In recent years, edge finishing with filamentary brushes has received much attention within the applied research and manufacturing engineering communities. This interest may be attributed, in part, to the ease with which brushing tools can be introduced into an automated machining environment. That is, such tools exert relatively small machining forces, remove material incrementally, and minimize the risk of generating abrupt, unstable forces that can lead to tool/workpart damage during the finishing operation. Although brushes have been successfully used in automated finishing applications, much uncertainty remains regarding the proper use of brushes for removal of edge burrs. Consequently, the implementation of automated brush deburring operations is often accompanied by costly trial-and-error experimentation, and in many cases, is met with only marginal success.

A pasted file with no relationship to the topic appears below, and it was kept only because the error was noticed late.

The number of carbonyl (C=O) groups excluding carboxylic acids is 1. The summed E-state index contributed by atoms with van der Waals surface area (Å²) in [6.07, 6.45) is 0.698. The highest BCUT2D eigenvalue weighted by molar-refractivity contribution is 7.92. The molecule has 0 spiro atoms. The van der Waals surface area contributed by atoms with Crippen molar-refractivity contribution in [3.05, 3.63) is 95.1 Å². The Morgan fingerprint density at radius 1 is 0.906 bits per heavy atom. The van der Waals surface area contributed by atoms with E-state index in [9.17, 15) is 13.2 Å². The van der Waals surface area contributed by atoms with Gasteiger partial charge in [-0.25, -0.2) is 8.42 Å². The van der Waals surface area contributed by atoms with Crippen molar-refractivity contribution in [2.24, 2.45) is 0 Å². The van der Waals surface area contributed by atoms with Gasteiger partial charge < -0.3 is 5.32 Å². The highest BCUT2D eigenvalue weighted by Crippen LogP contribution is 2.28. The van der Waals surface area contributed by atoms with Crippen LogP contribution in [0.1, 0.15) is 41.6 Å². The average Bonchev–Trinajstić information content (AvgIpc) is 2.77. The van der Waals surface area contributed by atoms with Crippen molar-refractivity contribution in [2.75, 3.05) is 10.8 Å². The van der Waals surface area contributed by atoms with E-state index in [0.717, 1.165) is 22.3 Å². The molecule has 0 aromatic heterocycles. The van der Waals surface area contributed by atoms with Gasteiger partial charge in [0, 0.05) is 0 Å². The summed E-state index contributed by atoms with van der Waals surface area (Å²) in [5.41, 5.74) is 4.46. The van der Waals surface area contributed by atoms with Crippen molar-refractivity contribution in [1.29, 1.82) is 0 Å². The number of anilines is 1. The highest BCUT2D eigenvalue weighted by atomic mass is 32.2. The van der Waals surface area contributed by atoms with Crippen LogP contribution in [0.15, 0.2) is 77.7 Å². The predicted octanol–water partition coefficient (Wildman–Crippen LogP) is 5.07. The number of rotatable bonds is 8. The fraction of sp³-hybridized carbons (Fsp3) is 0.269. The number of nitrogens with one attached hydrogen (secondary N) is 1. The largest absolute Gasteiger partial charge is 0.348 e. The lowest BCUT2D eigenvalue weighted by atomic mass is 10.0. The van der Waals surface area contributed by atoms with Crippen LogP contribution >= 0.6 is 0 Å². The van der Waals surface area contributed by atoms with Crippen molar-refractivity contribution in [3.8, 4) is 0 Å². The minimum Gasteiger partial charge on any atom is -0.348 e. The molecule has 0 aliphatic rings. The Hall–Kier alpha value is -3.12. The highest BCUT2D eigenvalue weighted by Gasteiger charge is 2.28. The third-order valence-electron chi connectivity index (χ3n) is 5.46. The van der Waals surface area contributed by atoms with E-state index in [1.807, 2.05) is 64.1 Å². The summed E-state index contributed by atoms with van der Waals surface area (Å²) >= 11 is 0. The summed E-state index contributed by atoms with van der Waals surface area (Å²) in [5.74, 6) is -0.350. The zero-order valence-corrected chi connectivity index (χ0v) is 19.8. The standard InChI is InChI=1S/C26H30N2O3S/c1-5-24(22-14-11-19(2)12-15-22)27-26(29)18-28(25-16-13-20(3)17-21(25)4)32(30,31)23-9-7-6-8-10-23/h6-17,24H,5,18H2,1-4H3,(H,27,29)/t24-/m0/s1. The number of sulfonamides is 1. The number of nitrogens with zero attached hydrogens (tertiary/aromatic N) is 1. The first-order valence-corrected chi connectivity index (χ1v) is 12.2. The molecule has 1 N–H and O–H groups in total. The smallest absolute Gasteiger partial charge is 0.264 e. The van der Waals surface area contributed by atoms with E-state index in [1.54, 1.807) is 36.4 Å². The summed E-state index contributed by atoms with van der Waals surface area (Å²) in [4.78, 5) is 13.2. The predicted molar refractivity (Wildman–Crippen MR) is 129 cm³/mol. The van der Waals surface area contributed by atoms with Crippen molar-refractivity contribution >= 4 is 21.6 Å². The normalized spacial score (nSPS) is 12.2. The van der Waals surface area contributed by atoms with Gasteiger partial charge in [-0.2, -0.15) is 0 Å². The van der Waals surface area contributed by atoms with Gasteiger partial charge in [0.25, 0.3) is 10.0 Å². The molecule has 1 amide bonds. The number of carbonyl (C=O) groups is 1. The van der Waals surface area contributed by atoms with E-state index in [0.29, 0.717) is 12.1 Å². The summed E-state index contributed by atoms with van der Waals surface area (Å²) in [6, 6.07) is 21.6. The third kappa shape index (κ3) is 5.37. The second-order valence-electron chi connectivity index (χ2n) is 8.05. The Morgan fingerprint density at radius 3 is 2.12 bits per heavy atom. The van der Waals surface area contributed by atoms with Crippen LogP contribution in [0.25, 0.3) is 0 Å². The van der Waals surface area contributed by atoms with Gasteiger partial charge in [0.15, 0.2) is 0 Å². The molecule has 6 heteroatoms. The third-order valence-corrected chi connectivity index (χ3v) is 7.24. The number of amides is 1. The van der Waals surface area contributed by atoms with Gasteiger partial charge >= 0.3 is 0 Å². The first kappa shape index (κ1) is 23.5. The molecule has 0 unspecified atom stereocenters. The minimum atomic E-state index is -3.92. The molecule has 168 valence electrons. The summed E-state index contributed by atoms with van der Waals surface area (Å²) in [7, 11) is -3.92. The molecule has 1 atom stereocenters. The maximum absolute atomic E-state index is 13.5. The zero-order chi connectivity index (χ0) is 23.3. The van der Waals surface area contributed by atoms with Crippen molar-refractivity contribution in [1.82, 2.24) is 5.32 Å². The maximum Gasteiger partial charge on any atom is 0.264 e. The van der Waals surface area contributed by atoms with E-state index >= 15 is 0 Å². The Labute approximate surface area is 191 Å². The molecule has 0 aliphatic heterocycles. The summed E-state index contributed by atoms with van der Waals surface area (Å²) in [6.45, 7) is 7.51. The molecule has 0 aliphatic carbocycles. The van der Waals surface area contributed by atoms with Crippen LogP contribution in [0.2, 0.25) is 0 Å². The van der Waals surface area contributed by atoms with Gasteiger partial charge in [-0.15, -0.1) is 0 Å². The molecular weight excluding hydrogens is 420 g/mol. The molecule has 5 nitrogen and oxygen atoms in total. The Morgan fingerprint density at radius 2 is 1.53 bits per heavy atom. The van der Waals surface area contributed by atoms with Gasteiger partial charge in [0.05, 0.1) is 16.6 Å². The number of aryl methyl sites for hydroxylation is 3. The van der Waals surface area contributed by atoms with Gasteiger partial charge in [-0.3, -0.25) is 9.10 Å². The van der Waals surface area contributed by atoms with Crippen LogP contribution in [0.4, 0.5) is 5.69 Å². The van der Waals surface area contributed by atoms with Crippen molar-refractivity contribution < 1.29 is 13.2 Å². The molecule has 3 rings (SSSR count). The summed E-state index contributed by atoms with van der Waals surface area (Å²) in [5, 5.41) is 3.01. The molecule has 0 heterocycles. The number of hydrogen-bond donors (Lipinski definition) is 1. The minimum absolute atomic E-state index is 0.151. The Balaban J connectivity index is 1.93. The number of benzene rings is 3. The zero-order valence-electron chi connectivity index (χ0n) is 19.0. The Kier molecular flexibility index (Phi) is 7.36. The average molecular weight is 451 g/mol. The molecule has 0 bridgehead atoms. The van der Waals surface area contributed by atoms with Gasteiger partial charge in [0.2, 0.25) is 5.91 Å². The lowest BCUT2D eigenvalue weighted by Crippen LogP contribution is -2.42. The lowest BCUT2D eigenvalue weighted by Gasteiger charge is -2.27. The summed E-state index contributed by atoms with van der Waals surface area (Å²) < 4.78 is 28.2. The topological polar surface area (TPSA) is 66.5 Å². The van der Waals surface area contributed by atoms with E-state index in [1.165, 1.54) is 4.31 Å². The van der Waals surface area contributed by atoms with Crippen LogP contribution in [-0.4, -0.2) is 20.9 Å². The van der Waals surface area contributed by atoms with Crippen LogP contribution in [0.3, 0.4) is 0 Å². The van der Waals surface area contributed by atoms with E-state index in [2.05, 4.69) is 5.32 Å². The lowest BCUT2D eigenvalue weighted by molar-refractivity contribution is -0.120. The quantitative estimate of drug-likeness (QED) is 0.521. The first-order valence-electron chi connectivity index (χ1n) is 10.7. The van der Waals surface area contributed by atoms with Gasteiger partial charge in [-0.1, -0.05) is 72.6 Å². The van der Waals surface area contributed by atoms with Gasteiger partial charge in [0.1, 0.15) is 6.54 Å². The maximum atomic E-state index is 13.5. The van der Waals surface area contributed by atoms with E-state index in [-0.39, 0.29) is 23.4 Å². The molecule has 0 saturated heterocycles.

This paper is concerned with the development of a force-control model for edge deburring with filamentary brushes. The model is based upon experimentally obtained “master curves”; that is, material removal data that corresponds to the actual machining performance of the brush/workpart system during the incremental burr removal process. Such master curves are generated by machining specially prepared edge projections having a geometry similar to flash that is produced along the edges of cast components. This information is used in conjunction with the on-line brush machining force to compute the brush feed rate that ensures complete removal of the edge burr. Example problems are reported for two cases, namely, the removal of edge flash having (i) unknown, constant height, and (ii) unknown variable height. The results indicate that the present force-control model provides straight forward approach for computing brush feed rates that lead to complete removal of edge burrs, and suggests that implementation can be carried out without the use of sophisticated sensing apparatus or complex control strategies.